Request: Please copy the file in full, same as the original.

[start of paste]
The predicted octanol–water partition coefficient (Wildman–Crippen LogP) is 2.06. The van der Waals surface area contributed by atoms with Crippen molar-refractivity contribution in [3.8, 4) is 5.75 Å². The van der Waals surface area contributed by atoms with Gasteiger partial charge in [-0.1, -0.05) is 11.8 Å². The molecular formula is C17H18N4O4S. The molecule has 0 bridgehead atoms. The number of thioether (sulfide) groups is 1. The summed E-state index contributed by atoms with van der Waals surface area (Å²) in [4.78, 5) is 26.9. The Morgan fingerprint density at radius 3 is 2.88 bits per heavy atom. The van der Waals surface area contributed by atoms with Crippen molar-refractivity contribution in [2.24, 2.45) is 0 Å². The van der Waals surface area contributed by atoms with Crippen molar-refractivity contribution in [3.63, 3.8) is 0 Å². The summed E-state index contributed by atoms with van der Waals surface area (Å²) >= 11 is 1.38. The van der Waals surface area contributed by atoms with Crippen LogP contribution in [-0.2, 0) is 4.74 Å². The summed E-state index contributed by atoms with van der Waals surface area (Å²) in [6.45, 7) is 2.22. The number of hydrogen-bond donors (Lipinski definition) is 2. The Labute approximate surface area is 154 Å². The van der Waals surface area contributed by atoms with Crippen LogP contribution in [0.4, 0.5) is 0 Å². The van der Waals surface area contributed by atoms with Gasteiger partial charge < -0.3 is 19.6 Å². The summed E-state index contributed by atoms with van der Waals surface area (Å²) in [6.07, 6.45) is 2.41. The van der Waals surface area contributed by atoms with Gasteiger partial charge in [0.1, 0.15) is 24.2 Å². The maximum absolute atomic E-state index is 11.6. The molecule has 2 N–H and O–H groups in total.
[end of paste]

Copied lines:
The predicted octanol–water partition coefficient (Wildman–Crippen LogP) is 2.06. The van der Waals surface area contributed by atoms with Crippen molar-refractivity contribution in [3.8, 4) is 5.75 Å². The van der Waals surface area contributed by atoms with Gasteiger partial charge in [-0.1, -0.05) is 11.8 Å². The molecular formula is C17H18N4O4S. The molecule has 0 bridgehead atoms. The number of thioether (sulfide) groups is 1. The summed E-state index contributed by atoms with van der Waals surface area (Å²) in [4.78, 5) is 26.9. The Morgan fingerprint density at radius 3 is 2.88 bits per heavy atom. The van der Waals surface area contributed by atoms with Crippen molar-refractivity contribution in [2.24, 2.45) is 0 Å². The van der Waals surface area contributed by atoms with Crippen molar-refractivity contribution in [3.63, 3.8) is 0 Å². The summed E-state index contributed by atoms with van der Waals surface area (Å²) >= 11 is 1.38. The van der Waals surface area contributed by atoms with Crippen LogP contribution in [-0.2, 0) is 4.74 Å². The summed E-state index contributed by atoms with van der Waals surface area (Å²) in [6.45, 7) is 2.22. The number of hydrogen-bond donors (Lipinski definition) is 2. The Labute approximate surface area is 154 Å². The van der Waals surface area contributed by atoms with Crippen LogP contribution in [0.4, 0.5) is 0 Å². The van der Waals surface area contributed by atoms with Gasteiger partial charge < -0.3 is 19.6 Å². The summed E-state index contributed by atoms with van der Waals surface area (Å²) in [6.07, 6.45) is 2.41. The van der Waals surface area contributed by atoms with Gasteiger partial charge in [0.1, 0.15) is 24.2 Å². The maximum absolute atomic E-state index is 11.6. The molecule has 2 N–H and O–H groups in total.